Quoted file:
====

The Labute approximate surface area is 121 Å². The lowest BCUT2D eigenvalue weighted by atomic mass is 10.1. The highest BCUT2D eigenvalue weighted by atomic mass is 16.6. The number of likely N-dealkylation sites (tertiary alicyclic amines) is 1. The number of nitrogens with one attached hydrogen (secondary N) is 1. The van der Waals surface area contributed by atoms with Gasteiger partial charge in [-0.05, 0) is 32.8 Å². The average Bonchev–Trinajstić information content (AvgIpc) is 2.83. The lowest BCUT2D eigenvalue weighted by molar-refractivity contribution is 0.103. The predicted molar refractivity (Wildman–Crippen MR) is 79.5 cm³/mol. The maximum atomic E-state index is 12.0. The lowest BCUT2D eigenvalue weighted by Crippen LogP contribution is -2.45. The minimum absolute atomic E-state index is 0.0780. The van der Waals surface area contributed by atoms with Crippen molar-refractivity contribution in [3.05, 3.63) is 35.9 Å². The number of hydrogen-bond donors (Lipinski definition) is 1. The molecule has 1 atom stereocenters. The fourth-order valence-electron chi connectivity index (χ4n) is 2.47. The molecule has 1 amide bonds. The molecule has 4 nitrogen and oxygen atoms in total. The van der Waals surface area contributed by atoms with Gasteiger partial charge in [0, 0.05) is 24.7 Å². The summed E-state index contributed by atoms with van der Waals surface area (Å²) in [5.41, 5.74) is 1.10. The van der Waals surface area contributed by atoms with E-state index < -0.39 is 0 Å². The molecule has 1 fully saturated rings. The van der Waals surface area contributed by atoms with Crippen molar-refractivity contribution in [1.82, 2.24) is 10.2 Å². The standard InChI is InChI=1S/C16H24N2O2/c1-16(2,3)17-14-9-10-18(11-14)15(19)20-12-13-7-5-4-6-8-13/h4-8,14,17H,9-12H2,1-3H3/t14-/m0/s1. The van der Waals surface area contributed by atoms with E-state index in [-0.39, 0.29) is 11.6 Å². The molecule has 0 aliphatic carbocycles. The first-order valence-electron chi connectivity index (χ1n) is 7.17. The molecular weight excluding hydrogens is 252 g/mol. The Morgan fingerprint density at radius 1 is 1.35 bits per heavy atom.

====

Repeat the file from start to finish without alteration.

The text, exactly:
The Labute approximate surface area is 121 Å². The lowest BCUT2D eigenvalue weighted by atomic mass is 10.1. The highest BCUT2D eigenvalue weighted by atomic mass is 16.6. The number of likely N-dealkylation sites (tertiary alicyclic amines) is 1. The number of nitrogens with one attached hydrogen (secondary N) is 1. The van der Waals surface area contributed by atoms with Gasteiger partial charge in [-0.05, 0) is 32.8 Å². The average Bonchev–Trinajstić information content (AvgIpc) is 2.83. The lowest BCUT2D eigenvalue weighted by molar-refractivity contribution is 0.103. The predicted molar refractivity (Wildman–Crippen MR) is 79.5 cm³/mol. The maximum atomic E-state index is 12.0. The lowest BCUT2D eigenvalue weighted by Crippen LogP contribution is -2.45. The minimum absolute atomic E-state index is 0.0780. The van der Waals surface area contributed by atoms with Crippen molar-refractivity contribution in [3.05, 3.63) is 35.9 Å². The number of hydrogen-bond donors (Lipinski definition) is 1. The molecule has 1 atom stereocenters. The fourth-order valence-electron chi connectivity index (χ4n) is 2.47. The molecule has 1 amide bonds. The molecule has 4 nitrogen and oxygen atoms in total. The van der Waals surface area contributed by atoms with Gasteiger partial charge in [0, 0.05) is 24.7 Å². The summed E-state index contributed by atoms with van der Waals surface area (Å²) in [5.41, 5.74) is 1.10. The van der Waals surface area contributed by atoms with E-state index < -0.39 is 0 Å². The molecule has 1 fully saturated rings. The van der Waals surface area contributed by atoms with Crippen molar-refractivity contribution in [1.82, 2.24) is 10.2 Å². The standard InChI is InChI=1S/C16H24N2O2/c1-16(2,3)17-14-9-10-18(11-14)15(19)20-12-13-7-5-4-6-8-13/h4-8,14,17H,9-12H2,1-3H3/t14-/m0/s1. The van der Waals surface area contributed by atoms with E-state index in [-0.39, 0.29) is 11.6 Å². The molecule has 0 aliphatic carbocycles. The first-order valence-electron chi connectivity index (χ1n) is 7.17. The molecular weight excluding hydrogens is 252 g/mol. The Morgan fingerprint density at radius 1 is 1.35 bits per heavy atom.